Essence Dances to Music of John and Alice Coltrane

Elizabeth Dobbins

“Escape from New Babylon to the Sweet Music of John and Alice Coltrane,” presented by Essence dance troupe, is the second in a trilogy of artist showcases that began with 2010’s celebration of musician Eric Dolphy. Showing in Warner Main on March 9 and 10 at 8 p.m., the event will be a mix of music, dance and spoken-word performances.

The show’s artistic director, the African American Studies Department’s artist-in-residence Adenike Sharpley, explained that the dance portion of the show will feature black expressionism, a form of dance improvisation heavily influenced by West African styles ,originally introduced to Sharpley by her mentor, Margaret Christian, OC ’74.

Sharpley said this improvisational method of dancing can be challenging for performers, as “the pulse disappears, but it’s implied, and the dancers have to still be on it whether you can hear it or not.”

The ideals of Sharpley’s other group, Dance Diaspora, with its goal to maintain the legacy of African dance, are also important to this weekend’s performance and, as Sharpley said, to “learn and record through your body the history of dances.”

College junior Ellery Kirkconnell, one of the dancers in the show and a member of Diaspora, wanted to continue the legacy by participating in Essence. Kirkconnell will be performing along with fellow College juniors Jessie Burnside Clapp and Vanessa Champagne, as well as senior Jennifer Osagie and Anthony Osei, OC ’08.

Kirkconnell feels that the mix of current students, alumni and even community members participating in the event “speaks to the legacy of Diaspora and Essence.”

Ralph Jones, faculty-in-residence at Afrikan Heritage House and a saxophone and flute player is acting as the show’s music director. He will appear alongside Conservatory and College students and other musicians as they perform works by John and Alice Coltrane. John Coltrane, a musician who disliked the term “jazz” and may be better described as producing “autophysiopsychic” music, was active in the music scene starting in the 1950s until his death in 1967.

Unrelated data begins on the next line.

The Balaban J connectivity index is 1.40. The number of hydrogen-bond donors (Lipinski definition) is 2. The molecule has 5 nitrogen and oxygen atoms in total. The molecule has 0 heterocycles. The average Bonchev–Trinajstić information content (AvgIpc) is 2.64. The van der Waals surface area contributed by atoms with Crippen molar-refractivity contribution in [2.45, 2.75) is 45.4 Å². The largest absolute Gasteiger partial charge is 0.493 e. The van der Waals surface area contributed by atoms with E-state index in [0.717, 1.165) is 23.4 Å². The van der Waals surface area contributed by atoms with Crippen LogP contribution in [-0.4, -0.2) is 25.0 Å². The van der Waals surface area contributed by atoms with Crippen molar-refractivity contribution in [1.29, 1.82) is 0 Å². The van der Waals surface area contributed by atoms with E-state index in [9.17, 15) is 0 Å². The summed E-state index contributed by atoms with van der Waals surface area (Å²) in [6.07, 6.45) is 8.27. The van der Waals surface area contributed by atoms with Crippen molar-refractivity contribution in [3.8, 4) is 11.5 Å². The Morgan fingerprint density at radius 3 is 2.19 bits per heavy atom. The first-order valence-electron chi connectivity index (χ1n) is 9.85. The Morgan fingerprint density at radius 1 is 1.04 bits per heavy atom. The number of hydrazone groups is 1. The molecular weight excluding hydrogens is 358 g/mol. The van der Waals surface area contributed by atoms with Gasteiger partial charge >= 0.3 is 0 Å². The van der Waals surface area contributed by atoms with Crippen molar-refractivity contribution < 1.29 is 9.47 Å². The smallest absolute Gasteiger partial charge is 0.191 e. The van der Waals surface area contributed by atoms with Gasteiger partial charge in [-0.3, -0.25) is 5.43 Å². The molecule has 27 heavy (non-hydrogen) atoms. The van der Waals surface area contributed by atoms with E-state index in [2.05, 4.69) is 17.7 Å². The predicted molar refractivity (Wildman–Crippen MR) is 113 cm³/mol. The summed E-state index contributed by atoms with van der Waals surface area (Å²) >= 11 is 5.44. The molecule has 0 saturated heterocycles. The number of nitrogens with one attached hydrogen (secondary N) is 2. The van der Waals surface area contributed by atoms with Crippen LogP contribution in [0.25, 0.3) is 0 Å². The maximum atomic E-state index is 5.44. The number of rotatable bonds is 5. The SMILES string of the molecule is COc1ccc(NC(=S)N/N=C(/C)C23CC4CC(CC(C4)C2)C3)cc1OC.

Jones is enthusiastic about the music of Coltrane. “When John Coltrane was on the earth, he was constantly evolving as an artist. You know, often, people will hear John Coltrane at a certain period and not understand what his music was, but they don’t go back chronologically and listen to how he evolved in a very short period of time.”

Jones does not simply want to play Coltrane’s music in the way it was originally composed, however. “My thought musically was to change and play the music we were going to do by John Coltrane in other ways. Some of the pieces we’re doing in Afro-Cuban beat. … We wanted to make the tribute important but also do some of that music in a totally different context than you usually hear it,” he said.

In combination with the dance and poetry portions, Jones feels that this performance offers a good opportunity for students to be exposed to the music of both Coltranes.

“The music and the lives of John Coltrane and Alice Coltrane are very important for all communities of art because of the impact that they made on the music community and on the spiritual community,” said Jones. “I feel that many young people have not really been exposed to the music of John Coltrane as well as Alice Coltrane, and I think when you give programs such as this they should be educationally uplifting as well as artistically, spiritually uplifting.”